With that being said, if you are passionate in seeing the twin cities become an up and coming startup market in the U.S., the heading of the article “be the change you wish to see” is the only way to disrupt the status quo. But what does that mean?

    First we need to celebrate failure along with success. In Minnesota our culture does not embrace failure, our four state region ranks 2nd through 5th as the most fiscally conservative states in the country. That means most of us are first generation entrepreneurs who are taking a risk for the first time and we have no support system within our friends, family, or peers. This creates the silo effect. The silo effect basically is you building a company from ground 0 on up with zero assistance or feedback from trusted mentors or qualified entrepreneurs. When people ask you how your business is doing your answer is great, even though you have no fucking clue how you’re going to make payroll, your credit cards are maxed out, and if you don’t make a car payment next week the bank is going to repo your car. Because it is our human nature to want to be accepted and respected, most of us end up one and done and go back to taking that job at Target, Best Buy, or General Mills, and just like that life is back to “normal”. As entrepreneurs, we need to band together and support each other, and lets be fucking real. Failure is part of the game. Leave the hockey stick graph for your investor pitch.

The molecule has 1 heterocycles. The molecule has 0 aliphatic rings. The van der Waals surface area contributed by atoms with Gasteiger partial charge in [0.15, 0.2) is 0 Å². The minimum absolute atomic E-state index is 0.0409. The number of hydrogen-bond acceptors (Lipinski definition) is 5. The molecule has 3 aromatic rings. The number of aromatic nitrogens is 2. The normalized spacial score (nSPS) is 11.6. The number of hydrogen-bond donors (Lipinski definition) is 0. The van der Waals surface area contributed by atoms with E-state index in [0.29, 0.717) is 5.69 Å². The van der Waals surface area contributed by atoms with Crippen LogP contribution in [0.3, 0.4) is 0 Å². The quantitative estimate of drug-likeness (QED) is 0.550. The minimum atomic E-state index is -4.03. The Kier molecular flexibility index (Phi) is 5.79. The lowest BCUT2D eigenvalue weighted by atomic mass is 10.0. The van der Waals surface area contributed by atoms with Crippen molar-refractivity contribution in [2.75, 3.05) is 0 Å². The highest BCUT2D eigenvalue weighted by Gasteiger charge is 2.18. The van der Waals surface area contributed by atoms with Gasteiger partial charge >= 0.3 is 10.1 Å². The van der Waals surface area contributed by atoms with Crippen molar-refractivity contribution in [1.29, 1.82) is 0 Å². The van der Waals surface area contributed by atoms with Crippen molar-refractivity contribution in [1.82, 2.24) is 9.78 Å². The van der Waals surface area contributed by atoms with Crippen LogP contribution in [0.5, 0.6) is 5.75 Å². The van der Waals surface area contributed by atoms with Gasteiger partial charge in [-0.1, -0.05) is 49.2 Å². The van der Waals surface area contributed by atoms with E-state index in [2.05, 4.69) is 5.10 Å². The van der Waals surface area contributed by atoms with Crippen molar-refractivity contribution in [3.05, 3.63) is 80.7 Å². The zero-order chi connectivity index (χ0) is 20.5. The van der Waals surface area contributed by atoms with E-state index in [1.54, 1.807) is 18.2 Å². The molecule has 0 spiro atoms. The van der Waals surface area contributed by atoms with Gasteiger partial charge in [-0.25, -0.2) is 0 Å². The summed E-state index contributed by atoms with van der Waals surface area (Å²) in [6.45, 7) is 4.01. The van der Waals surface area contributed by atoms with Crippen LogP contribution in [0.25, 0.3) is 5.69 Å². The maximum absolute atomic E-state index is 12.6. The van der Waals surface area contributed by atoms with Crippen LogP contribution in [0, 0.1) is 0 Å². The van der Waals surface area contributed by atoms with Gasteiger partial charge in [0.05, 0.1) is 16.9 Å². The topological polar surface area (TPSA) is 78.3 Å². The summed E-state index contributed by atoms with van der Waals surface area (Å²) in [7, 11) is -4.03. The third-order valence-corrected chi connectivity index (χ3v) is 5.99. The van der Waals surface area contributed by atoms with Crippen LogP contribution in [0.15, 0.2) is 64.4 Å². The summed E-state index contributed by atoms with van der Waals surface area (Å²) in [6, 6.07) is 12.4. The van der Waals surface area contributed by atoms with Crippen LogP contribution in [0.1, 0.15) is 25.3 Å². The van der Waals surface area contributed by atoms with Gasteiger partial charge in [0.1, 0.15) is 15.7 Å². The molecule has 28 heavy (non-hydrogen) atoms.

Second is funding. There are incredibly smart people all over this state. Having hired employees from all around the country, hands down the best and most loyal employees were always my Minnesota employees. Why aren’t more of us being encouraged to innovate and start companies through seed funding programs. There is plenty of money in the area, there are just not enough funds focused on seed stage investing. The money is organized into much more conservative investments. Almost every city in the U.S. has a tech accelerator, in fact world wide there are now over 4,000 accelerator programs. Why don’t we have a tech accelerator?

    Third is creating a market identity which we may already have regarding medical technology and potentially enterprise startups. In smaller markets with limited funding options and limited access to industry leading entrepreneurs, mentors, and investors, you need to focus in on a market segment that the geographical region is uniquely positioned to excel at.

    Today I run a marketplace tech startup. I previously started and ran a cause marketing platform that I was unsuccessful in scaling. Prior to that I started a traditional retail business which I was successful in growing into a multi million dollar business. I’ve operated in multiple states and been apart of multiple startup ecosystems. Take this for whatever its worth: If I was attempting to launch a tech startup outside of Med Tech or Enterprise I would weigh my options in building and launching in another market if I required seed funding. However, once I’d secured funding I would strongly consider operating out of Minnesota due to the quality of talent we have here in our backyard.

    • lumpy

      The reason MN tech employees are loyal is they know if they lose their job there’s a big chance their next job will be working retail at REI or Joe’s Sporting Goods.